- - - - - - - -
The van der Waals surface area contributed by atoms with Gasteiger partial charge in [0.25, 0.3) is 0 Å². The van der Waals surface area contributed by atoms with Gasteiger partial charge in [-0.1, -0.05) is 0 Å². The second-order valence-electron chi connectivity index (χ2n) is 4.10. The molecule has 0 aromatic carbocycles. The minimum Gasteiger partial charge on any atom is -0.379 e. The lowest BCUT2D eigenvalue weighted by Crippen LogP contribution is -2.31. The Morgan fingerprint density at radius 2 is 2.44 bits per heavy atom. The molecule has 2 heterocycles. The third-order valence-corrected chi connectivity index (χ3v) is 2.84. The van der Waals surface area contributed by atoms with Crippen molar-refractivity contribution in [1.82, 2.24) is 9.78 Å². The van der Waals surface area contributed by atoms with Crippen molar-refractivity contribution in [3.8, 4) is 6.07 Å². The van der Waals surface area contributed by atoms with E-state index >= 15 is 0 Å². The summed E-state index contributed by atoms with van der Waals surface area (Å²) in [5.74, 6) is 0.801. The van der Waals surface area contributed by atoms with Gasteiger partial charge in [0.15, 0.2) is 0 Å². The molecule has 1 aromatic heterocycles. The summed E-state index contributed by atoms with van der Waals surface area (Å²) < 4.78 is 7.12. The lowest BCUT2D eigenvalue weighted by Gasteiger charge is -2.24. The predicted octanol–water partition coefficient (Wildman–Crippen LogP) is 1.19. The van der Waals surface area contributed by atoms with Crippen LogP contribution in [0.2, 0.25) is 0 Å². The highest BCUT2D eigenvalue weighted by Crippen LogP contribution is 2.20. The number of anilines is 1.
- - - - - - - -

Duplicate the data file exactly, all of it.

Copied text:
The van der Waals surface area contributed by atoms with Gasteiger partial charge in [0.25, 0.3) is 0 Å². The van der Waals surface area contributed by atoms with Gasteiger partial charge in [-0.1, -0.05) is 0 Å². The second-order valence-electron chi connectivity index (χ2n) is 4.10. The molecule has 0 aromatic carbocycles. The minimum Gasteiger partial charge on any atom is -0.379 e. The lowest BCUT2D eigenvalue weighted by Crippen LogP contribution is -2.31. The Morgan fingerprint density at radius 2 is 2.44 bits per heavy atom. The molecule has 2 heterocycles. The third-order valence-corrected chi connectivity index (χ3v) is 2.84. The van der Waals surface area contributed by atoms with Crippen molar-refractivity contribution in [1.82, 2.24) is 9.78 Å². The van der Waals surface area contributed by atoms with Crippen molar-refractivity contribution in [3.8, 4) is 6.07 Å². The van der Waals surface area contributed by atoms with E-state index >= 15 is 0 Å². The summed E-state index contributed by atoms with van der Waals surface area (Å²) in [5.74, 6) is 0.801. The van der Waals surface area contributed by atoms with Gasteiger partial charge in [0.15, 0.2) is 0 Å². The molecule has 1 aromatic heterocycles. The summed E-state index contributed by atoms with van der Waals surface area (Å²) < 4.78 is 7.12. The lowest BCUT2D eigenvalue weighted by Gasteiger charge is -2.24. The predicted octanol–water partition coefficient (Wildman–Crippen LogP) is 1.19. The van der Waals surface area contributed by atoms with Crippen LogP contribution in [0.2, 0.25) is 0 Å². The highest BCUT2D eigenvalue weighted by Crippen LogP contribution is 2.20. The number of anilines is 1.